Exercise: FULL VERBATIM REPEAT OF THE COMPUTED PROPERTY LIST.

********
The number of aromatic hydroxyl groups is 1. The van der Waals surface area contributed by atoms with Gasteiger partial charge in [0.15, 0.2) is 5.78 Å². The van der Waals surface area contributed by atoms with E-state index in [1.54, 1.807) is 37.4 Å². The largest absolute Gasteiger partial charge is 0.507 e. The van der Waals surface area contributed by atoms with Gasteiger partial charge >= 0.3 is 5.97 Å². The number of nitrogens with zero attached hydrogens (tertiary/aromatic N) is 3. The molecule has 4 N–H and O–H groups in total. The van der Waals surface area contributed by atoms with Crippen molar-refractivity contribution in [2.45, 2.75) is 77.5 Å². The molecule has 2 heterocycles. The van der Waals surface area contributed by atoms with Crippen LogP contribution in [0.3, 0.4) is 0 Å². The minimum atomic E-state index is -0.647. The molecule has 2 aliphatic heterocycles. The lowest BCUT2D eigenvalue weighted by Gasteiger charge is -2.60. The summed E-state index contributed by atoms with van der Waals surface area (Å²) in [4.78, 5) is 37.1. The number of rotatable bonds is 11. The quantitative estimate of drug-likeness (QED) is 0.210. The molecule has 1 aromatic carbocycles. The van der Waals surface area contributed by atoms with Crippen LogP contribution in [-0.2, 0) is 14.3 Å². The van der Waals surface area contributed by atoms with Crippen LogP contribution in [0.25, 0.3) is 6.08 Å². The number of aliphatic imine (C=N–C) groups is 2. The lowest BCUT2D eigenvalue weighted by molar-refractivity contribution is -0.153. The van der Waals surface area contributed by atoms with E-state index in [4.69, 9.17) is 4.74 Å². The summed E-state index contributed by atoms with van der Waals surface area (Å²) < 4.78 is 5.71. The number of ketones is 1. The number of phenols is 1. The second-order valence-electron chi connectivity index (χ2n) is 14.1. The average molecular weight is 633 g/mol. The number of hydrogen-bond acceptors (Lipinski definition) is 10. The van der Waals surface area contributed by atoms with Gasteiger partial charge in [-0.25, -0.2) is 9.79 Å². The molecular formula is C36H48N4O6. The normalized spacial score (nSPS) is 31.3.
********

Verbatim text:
The number of aromatic hydroxyl groups is 1. The van der Waals surface area contributed by atoms with Gasteiger partial charge in [0.15, 0.2) is 5.78 Å². The van der Waals surface area contributed by atoms with E-state index in [1.54, 1.807) is 37.4 Å². The largest absolute Gasteiger partial charge is 0.507 e. The van der Waals surface area contributed by atoms with Gasteiger partial charge >= 0.3 is 5.97 Å². The number of nitrogens with zero attached hydrogens (tertiary/aromatic N) is 3. The molecule has 4 N–H and O–H groups in total. The van der Waals surface area contributed by atoms with Crippen molar-refractivity contribution in [2.45, 2.75) is 77.5 Å². The molecule has 2 heterocycles. The van der Waals surface area contributed by atoms with Crippen LogP contribution in [0.3, 0.4) is 0 Å². The minimum atomic E-state index is -0.647. The molecule has 2 aliphatic heterocycles. The lowest BCUT2D eigenvalue weighted by Gasteiger charge is -2.60. The summed E-state index contributed by atoms with van der Waals surface area (Å²) in [4.78, 5) is 37.1. The number of rotatable bonds is 11. The quantitative estimate of drug-likeness (QED) is 0.210. The molecule has 1 aromatic carbocycles. The van der Waals surface area contributed by atoms with Crippen LogP contribution in [-0.2, 0) is 14.3 Å². The van der Waals surface area contributed by atoms with Crippen LogP contribution in [0.25, 0.3) is 6.08 Å². The number of aliphatic imine (C=N–C) groups is 2. The lowest BCUT2D eigenvalue weighted by molar-refractivity contribution is -0.153. The van der Waals surface area contributed by atoms with E-state index in [4.69, 9.17) is 4.74 Å². The summed E-state index contributed by atoms with van der Waals surface area (Å²) < 4.78 is 5.71. The number of ketones is 1. The number of phenols is 1. The second-order valence-electron chi connectivity index (χ2n) is 14.1. The average molecular weight is 633 g/mol. The number of hydrogen-bond acceptors (Lipinski definition) is 10. The van der Waals surface area contributed by atoms with Gasteiger partial charge in [-0.25, -0.2) is 9.79 Å². The molecular formula is C36H48N4O6. The normalized spacial score (nSPS) is 31.3.